TOKYO (Reuters) - Japan and the United States will hold a third round of bilateral economic dialogue when U.S. Vice President Mike Pence visits Japan in mid-November, Japanese government officials said on Friday.
During his visit, Pence will hold talks with Prime Minister Shinzo Abe and his deputy, Taro Aso, on topics ranging from trade, economic policy and North Korea, the officials said on condition of anonymity as they were not authorized to speak publicly.
His visit would come after the two countries kicked off bilateral trade talks in an arrangement that, for now, protects Japanese automakers from further tariffs, seen as a major threat to the export-dependent economy.
The trade talks are led by Japan’s Economy Minister Toshimitsu Motegi and U.S. Trade Representative Robert Lighthizer, who met in August to start what the two sides call “free, fair and reciprocal” negotiations.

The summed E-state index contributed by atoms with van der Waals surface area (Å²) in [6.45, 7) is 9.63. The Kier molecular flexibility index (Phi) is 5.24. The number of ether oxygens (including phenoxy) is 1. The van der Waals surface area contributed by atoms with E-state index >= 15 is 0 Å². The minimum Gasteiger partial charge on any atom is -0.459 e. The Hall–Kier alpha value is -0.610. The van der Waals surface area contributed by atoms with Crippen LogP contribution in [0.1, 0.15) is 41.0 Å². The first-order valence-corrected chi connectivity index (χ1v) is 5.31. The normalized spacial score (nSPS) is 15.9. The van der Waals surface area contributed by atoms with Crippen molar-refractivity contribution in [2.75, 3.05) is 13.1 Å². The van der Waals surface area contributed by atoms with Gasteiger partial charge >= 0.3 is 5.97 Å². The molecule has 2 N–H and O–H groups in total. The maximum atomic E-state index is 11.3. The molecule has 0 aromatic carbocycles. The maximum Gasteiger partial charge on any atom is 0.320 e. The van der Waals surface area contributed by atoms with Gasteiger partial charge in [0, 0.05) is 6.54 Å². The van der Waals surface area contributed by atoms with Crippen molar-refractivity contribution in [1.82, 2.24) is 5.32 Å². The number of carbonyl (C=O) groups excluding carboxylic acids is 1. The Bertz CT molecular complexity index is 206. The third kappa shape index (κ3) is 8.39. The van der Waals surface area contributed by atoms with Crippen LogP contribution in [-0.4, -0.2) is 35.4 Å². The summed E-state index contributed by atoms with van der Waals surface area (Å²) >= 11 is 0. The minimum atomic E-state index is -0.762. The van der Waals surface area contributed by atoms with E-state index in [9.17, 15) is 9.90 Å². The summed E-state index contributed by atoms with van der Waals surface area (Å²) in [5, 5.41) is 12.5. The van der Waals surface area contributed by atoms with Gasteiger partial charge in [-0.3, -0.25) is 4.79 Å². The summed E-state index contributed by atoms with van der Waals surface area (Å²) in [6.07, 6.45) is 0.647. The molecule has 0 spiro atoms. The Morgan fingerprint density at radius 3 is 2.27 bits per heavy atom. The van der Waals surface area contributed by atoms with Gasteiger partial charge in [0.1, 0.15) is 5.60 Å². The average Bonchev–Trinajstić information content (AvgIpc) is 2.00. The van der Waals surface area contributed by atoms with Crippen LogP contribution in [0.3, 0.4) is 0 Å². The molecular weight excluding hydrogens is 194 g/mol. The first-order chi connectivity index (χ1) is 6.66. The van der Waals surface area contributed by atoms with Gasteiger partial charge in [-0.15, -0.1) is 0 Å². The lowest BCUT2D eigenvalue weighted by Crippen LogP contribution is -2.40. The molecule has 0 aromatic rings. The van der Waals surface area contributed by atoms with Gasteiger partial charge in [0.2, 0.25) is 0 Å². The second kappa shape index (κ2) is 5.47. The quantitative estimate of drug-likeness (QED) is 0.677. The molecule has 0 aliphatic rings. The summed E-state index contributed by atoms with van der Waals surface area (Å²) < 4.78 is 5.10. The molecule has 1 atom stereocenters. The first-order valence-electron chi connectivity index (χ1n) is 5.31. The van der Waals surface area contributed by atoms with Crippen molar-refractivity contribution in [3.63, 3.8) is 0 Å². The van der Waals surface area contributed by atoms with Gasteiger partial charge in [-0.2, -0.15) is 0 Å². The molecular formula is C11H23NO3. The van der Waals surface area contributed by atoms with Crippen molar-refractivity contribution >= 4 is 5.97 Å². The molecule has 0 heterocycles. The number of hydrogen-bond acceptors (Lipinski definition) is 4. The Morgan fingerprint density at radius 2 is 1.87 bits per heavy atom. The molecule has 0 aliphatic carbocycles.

The trade talks fall within broader bilateral economic discussions led by Pence and Deputy Prime Minister Taro Aso, who is also finance minister.
U.S. President Donald Trump has made clear he is unhappy with Japan’s $69 billion trade surplus with the United States and wants a bilateral free agreement.
But Tokyo has been wary as such an agreement would boost pressure to open sensitive markets such as agriculture.
Reporting by Yoshifumi Takemoto, writing by Leika Kihara; Editing by Michael Perry
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